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HELP!!!!! Spun bearing in Ford FE 482 stroker?

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  • #16

    Re: HELP!!!!! Spun bearing in Ford FE 482 stroker?

    Re: HELP!!!!! Spun bearing in Ford FE 482 stroker?

    The Shelby blocks are machined for standard FE cam bearings and come already installed. If the customer needs to replace them just go to the parts store and buy a set for a 390. 8)
    There are very few people in this world who's opinion I value, you are not one of them.

    300 in 1999

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    • #17

      Re: HELP!!!!! Spun bearing in Ford FE 482 stroker?

      Re: HELP!!!!! Spun bearing in Ford FE 482 stroker?

      Sounds like a simple fix for what seemed like a major problem. I'm not sure i'd bother with shipping it to Arkansas when it could maybe be fixed in the car.

      What is the Durabond number for the Pond block cam bearings? Or should i just go to the roller ones from the start? Any issues with those?

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      • #18

        Re: HELP!!!!! Spun bearing in Ford FE 482 stroker?

        Re: HELP!!!!! Spun bearing in Ford FE 482 stroker?

        Thanks for the input everyone. Really great information. Motor is already out of the Cobra and sitting on the pallet to be shipped to Kieth. Want to do this right and there may have been metal material, etc that ran through the whole motor. The bottom of the pan was nasty. lots of this metalic colored oil. :o yuck!

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        • #19

          Re: HELP!!!!! Spun bearing in Ford FE 482 stroker?

          Re: HELP!!!!! Spun bearing in Ford FE 482 stroker?

          As long as it's fixed, correctly, and you don't pay twice for it. :o

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          • #20

            Re: HELP!!!!! Spun bearing in Ford FE 482 stroker?

            Re: HELP!!!!! Spun bearing in Ford FE 482 stroker?



            Edit> About the balancer, that front bolt should be torqued to 150 ft-lbs! The torque on that bolt is what actually holds the lower timing gear in place on the crank, not that wimpy little key. It sounds like on your engine the key was doing all the work. If the key partially or completely sheared, your cam is no longer in phase with your crank, which could lead to all kinds of problems. However, I don't think loss of oil pressure is one of them, unless the gear is now just spinning freely on the crank (not turning the cam, and so not turning the oil pump). Just make sure you have that bolt torqued to spec when you reassemble the engine.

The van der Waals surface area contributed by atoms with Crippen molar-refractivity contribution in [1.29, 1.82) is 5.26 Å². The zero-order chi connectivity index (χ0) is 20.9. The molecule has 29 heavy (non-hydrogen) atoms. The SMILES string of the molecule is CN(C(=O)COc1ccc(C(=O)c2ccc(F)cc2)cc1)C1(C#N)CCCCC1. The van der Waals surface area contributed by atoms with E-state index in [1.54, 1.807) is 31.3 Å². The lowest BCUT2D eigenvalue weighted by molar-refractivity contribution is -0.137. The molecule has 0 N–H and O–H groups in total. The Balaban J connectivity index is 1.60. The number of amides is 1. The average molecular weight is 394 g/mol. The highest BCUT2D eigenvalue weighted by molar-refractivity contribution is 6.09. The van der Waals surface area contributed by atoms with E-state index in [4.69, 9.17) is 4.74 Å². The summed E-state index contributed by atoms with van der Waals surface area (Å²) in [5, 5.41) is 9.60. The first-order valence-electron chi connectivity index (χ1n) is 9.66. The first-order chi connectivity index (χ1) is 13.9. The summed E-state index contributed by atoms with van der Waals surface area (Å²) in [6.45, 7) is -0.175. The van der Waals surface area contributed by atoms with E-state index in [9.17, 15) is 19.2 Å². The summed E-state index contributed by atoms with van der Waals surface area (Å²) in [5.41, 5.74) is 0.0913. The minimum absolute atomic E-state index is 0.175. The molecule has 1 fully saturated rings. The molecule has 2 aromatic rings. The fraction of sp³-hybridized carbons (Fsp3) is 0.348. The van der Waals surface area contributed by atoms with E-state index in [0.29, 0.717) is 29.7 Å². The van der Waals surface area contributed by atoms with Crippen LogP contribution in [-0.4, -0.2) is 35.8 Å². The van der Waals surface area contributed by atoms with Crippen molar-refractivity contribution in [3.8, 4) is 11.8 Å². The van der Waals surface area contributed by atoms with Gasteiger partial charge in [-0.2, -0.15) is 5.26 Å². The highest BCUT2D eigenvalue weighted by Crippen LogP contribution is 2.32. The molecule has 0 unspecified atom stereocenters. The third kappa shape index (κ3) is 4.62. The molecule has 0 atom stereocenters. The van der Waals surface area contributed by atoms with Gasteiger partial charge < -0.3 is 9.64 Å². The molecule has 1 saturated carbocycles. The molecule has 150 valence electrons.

You hit on something there that has been long overdue. I always put blue loctite on the bolt and torque it to 110 myself (because the loctite is a very good thread lube I am thinking it would be about 130 with oil) , even on a stocker. It needs to set up good to hold correctly. The engine spinning wants to unscrew that bolt every time you hit it hard. I also smear just a little blue on the cam dowel before installing it, and also on the cam bolt, torquing it to 45 lbs ft, which with the lubrication is close to 60. Use a little blue loctite on the threads of the cam retainer too. Barry R has some slick little allen screws that torque up a lot nicer than the phillips heads. Really embarrassing moment was leaving the cam spacer in behind the top timing gear recently after the doing the drill a bazillion times. :D Not to make excuses but I really couldn't see well enough to do the job, I was helping my son put a timing set in the old 352 and darned if we didn't leave it in there. Fortunately It only ran a few seconds and the cam was OK, but man that's a humbler. :

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